This well-received quasi-novel focuses on a guy a lot like Ben Lerner, I guess. Other readers found it brilliant, but I found it too self-satisfied and too self-indulgent. There are lots of scenes around New York that show off his cleverness and sensitivity, at dinner parties and natural history museums and lunch with his agent and fertility clinics. But only one character struck me as real: Mr. Lerner himself. The others were one-dimensional mirrors for the narrator, not much more. (One exception: his colleague at the Park Slope Food Coop, who tells the narrator a surprising and suspenseful story about her family history, interrupted by Ben's having to deliver the dried mango he's been packing to the sales floor.)
I have one suspicion, that a story late in the novel about an intern at a literary retreat in Marfa whom the narrator comforts through a bad drug trip...was this based upon an adventure in which Mr. Lerner was the intern and not the comforting older figure? But a bad trip, was that too cliched and uncool for our narrator? Who knows. It's a novel.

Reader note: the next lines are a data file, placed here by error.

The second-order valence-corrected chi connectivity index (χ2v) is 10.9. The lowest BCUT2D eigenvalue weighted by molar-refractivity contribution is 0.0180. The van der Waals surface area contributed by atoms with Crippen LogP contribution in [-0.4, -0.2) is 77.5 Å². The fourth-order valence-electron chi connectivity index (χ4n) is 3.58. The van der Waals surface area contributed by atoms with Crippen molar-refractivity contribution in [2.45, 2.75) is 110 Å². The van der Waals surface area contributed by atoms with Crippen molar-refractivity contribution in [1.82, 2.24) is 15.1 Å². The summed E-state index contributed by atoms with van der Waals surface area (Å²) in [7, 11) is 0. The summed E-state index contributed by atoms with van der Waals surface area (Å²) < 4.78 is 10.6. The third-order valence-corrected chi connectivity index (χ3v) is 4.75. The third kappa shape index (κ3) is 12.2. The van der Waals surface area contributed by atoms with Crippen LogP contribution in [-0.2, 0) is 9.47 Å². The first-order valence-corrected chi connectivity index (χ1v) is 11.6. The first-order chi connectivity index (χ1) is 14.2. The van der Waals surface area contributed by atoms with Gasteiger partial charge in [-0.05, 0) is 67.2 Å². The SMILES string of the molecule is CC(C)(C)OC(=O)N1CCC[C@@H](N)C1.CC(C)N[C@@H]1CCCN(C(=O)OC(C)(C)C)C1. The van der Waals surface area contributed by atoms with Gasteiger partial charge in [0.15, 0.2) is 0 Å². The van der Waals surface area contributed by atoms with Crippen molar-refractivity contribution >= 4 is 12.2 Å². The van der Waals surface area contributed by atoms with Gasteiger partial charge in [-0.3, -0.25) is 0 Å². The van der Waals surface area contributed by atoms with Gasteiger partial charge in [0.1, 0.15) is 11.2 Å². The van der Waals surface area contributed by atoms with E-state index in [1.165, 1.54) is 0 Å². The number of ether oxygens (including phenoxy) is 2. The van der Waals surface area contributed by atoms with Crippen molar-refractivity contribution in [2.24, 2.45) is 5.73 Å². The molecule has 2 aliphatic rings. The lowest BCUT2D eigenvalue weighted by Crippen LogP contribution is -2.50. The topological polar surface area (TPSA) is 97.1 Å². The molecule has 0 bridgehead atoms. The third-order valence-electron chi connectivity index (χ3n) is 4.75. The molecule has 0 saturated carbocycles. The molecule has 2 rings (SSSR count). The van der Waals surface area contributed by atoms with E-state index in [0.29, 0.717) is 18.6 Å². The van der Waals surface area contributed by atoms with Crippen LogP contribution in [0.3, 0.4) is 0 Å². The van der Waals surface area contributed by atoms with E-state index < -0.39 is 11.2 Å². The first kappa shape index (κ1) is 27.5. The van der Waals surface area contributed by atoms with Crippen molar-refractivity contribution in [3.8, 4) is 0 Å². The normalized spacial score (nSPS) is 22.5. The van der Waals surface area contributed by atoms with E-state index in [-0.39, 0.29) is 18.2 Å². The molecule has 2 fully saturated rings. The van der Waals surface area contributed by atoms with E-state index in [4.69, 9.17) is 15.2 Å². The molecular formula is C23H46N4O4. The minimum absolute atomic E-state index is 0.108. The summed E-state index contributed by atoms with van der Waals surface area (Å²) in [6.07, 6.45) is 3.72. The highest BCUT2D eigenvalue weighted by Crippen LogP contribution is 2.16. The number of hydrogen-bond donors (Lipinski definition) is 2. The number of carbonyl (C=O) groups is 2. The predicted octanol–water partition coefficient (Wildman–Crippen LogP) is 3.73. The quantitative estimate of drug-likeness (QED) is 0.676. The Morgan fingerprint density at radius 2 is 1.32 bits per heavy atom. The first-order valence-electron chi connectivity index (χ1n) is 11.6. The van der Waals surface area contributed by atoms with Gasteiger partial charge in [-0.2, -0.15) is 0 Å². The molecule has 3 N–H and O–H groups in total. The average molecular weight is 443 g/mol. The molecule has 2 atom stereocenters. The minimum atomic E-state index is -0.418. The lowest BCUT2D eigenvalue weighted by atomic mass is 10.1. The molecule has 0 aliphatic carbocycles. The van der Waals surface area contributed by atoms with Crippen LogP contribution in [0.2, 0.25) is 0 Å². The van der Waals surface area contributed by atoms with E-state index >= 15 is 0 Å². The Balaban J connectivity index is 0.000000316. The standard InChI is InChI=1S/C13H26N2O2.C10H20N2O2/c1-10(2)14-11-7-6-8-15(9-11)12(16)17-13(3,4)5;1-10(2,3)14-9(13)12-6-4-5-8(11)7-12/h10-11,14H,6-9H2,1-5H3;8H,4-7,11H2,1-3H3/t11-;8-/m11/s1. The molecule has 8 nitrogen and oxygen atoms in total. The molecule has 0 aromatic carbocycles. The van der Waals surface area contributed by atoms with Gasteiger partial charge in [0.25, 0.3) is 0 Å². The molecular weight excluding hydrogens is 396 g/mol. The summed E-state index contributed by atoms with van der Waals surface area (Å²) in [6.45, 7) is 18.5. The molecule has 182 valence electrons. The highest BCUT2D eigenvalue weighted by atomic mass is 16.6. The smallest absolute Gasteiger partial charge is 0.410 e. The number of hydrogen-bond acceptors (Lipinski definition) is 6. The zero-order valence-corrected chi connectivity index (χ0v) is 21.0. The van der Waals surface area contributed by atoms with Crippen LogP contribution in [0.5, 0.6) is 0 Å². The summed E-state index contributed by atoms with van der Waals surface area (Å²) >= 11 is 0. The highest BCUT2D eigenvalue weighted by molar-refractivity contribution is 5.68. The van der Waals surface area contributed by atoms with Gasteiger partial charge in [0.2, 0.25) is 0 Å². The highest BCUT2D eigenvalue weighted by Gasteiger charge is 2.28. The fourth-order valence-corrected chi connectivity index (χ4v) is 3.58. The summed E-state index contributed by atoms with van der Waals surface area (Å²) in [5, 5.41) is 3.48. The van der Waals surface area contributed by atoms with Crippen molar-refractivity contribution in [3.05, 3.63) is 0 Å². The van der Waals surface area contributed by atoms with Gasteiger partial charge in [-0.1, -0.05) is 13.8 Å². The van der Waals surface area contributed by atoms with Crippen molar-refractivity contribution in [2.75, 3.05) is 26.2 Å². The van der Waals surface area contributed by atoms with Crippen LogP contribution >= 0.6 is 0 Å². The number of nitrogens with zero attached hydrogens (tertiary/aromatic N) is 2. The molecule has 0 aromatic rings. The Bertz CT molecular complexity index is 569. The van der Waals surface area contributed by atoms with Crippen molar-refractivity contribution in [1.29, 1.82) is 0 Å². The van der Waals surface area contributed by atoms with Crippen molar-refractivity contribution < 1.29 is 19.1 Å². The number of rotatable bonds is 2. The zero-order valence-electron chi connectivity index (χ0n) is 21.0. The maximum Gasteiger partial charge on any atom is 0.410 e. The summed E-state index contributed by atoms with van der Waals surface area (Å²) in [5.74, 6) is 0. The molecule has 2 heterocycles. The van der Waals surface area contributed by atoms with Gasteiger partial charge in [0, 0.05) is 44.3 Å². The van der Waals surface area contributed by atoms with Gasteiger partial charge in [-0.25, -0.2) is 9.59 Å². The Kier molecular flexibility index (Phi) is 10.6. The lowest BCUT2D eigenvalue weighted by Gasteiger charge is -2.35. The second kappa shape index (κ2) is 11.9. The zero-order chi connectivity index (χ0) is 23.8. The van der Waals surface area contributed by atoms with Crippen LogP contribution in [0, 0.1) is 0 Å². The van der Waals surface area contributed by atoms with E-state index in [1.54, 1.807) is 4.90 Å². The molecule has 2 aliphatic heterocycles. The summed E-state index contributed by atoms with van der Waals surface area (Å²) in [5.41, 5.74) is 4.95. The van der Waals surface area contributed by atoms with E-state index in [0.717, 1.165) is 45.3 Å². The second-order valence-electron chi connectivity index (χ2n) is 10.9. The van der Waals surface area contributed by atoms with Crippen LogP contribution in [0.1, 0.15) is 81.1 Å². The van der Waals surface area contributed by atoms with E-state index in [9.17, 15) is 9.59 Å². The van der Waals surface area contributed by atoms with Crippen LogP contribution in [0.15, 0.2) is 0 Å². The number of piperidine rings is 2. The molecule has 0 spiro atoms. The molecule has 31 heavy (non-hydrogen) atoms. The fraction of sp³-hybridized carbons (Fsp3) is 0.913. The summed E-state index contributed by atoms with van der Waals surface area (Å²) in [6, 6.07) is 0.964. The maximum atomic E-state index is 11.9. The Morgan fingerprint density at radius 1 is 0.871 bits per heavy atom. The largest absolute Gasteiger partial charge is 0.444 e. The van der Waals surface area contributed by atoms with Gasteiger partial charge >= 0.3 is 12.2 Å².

The book was well-read by Eric Michael Summerer.
This rich and entertaining novel begins with the residents of a gentrifying London street receiving anonymous postcards, stating only, "We Want What You Have." The novel follows many of the residents, who live amazing lives, and who are troubled by but generally oblivious to the postcards. These include the ambitious but lazy banker and his giddy wife, who lives to spend; the Pakistani family that owns the shop on the corner; the elderly widow whose family has lived in their house for generations, and the young Senegalese soccer star, living with his father in his agent's house. And then there are the non-residents, like the middle-class detective charged with finding the source of the postcards, the Banksy-like anonymous artist, the Zimbabwean refugee meter maid, the Polish handyman and the Hungarian nanny. And various assistants, friends and family. All the characters are well-drawn and believable.
Despite this melange, the plot is clear and well-constructed. There is humor throughout, and suspense and some surprisingly moving scenes. The author makes fun of some of the characters and their ambitions, but he also likes them all (I think). Personally, I liked the characters and rooted for most of them throughout the book.